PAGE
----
I remember at my 20week anomaly scan the sonography struggled to determine the sex of the baby. I laughed to myself as it didn’t matter, in my mind I was having a little girl. I was one of three girls, my mother was one of three as well and my partner at the time was surrounded by sisters. It was inevitable. I couldn’t wait for my little girl to born, I was going to make sure she knew that she was as good as any man. Her body was her own, she deserves equality and not to shy away from a challenge just because she is perceived to be a member of the ‘fairer sex’, and not to be reliant on a man for her self-worth. A few days before my first was born (prematurely at 28 weeks gestation), I was having a scan to make sure everything was okay. The consultant turned to me and said HE is perfectly healthy and that should give him a good head start once he’s born!
My heart sank. I remember calling my father who was delighted that the numbers were evening up, as until now he only had my brother to balance out against the three of us (girls). What point was there in having a boy? All my hopes and dreams were crushed, every desire to raise a strong confident young woman as my parents had raised me dissolved before my eyes. I was utterly heart broken, I was disappointed. I was disappointed with my child before my child was even born, simply because he was male. I tried to justify it with statistics, boys born prematurely had a lower chance of survival and I was simply worried about this. How could I relate to this boy? What could I teach him about a world that was already skewed in his favour?
I’m not entirely sure when it occurred to me, perhaps when he was a few months old, that equal rights wasn’t just a women’s issue. I was shopping for new clothes for him and became increasingly frustrated at the lack of options available in the boys section. Everything was a variation of blue, brown or grey. Either depicting trains, cars and diggers or emblazoned with slogans such as ‘strong like daddy’ or sickengly ‘lock up your daughters’. It was then I realised how deeply engrained this issues were in our society, encouraged from birth even through clothing, toys, baby equipment. I remember shaking my head at ‘pink-washing’ the exact same toys for boys to market for girls and their families. Now as a mother of a little boy I was experiencing the flip side of it all.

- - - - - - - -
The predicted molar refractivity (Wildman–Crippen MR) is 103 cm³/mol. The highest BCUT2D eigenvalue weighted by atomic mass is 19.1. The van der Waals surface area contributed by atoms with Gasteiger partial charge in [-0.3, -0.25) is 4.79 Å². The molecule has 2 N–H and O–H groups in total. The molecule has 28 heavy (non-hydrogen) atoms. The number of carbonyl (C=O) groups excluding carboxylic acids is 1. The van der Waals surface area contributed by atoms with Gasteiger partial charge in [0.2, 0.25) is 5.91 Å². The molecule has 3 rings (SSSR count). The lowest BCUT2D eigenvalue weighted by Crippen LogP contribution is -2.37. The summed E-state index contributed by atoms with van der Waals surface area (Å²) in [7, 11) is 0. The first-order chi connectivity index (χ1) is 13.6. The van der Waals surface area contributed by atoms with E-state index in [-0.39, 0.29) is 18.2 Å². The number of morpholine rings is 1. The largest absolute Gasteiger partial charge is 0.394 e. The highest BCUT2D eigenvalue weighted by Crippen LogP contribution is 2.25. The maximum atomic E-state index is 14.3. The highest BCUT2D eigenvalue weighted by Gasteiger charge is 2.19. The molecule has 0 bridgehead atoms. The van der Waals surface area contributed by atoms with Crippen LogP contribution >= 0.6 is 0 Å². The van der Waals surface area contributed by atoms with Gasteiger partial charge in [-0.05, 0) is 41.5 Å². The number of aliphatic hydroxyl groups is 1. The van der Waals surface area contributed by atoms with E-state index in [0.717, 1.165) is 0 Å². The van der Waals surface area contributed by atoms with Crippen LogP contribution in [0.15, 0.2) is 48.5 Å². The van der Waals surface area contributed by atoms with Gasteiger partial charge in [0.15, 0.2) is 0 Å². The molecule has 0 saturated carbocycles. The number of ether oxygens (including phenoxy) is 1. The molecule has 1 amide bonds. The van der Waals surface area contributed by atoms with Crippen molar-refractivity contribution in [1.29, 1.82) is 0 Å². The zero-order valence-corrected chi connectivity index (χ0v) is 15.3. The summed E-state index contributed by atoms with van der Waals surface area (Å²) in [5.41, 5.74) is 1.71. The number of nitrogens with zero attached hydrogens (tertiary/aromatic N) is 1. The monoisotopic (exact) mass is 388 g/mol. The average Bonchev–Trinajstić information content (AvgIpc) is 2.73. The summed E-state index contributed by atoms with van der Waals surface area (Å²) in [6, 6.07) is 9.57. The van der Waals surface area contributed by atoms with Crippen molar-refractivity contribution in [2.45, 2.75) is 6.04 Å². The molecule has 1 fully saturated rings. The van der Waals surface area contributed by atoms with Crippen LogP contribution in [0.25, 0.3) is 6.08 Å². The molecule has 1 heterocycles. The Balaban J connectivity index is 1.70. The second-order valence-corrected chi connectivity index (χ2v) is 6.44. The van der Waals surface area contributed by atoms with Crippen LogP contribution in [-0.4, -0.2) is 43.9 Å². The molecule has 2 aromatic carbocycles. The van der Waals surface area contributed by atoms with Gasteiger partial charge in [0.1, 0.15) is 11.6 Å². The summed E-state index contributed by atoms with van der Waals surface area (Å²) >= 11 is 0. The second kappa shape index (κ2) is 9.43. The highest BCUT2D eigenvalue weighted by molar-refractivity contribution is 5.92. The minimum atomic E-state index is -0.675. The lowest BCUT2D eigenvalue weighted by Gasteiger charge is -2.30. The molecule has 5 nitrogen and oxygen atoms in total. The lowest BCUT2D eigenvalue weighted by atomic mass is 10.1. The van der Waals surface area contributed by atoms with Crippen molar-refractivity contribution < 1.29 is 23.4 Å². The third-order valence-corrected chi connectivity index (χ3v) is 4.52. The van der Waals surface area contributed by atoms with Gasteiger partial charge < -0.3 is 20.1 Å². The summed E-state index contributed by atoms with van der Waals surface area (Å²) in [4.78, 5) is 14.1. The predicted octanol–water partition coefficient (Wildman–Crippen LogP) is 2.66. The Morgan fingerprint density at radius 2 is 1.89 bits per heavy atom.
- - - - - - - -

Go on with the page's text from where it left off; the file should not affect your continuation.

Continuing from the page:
While we were encouraging girls to think like a man, be as good as a man, that masculine qualities were desirable. We were teaching our boys anything considered feminine equated to a weakness, it was defective. These double standards are rampant in the few years I have been a mother to two little boys. From the well meaning play workers that pluck a teddy bear out of my sons hands and replace it with a wooden train. To the parents that raise an eyebrow at my son with long hair and multicoloured unisex clothing charging around the playground with his baby & buggy. To the shop assistant who was confused when I asked if there were any play tea sets suitable for my boys without being covered in glitter, flowers or hearts (thank you IKEA for your food safe tea sets, we’ve had many enjoyable tea parties at home). They all say the same thing “Oh no, you’re a boy you don’t want that!”.
I remember watching Emma Watson’s speech in which she emphasises that feminism is ensuring BOTH men and women should feel free to be sensitive and to be strong. I couldn’t agree more. My aim is not, as some would like to believe, to bring up ‘effeminate’ boys but instead for them to have a healthy outlook on life, to respect and understand women around them, to recognise that all qualities are of equal importance and to also understand themselves and be secure in who they are, to be able to express themselves without fear and if they have daughters themselves make sure they know that they have a choice in life and they are valued and important despite what anybody else might say and if they have sons to make sure they know they are allowed to show emotion, they are allowed to stand side by side with women, for the fight of equality is everybody’s fight, everybody’s issue.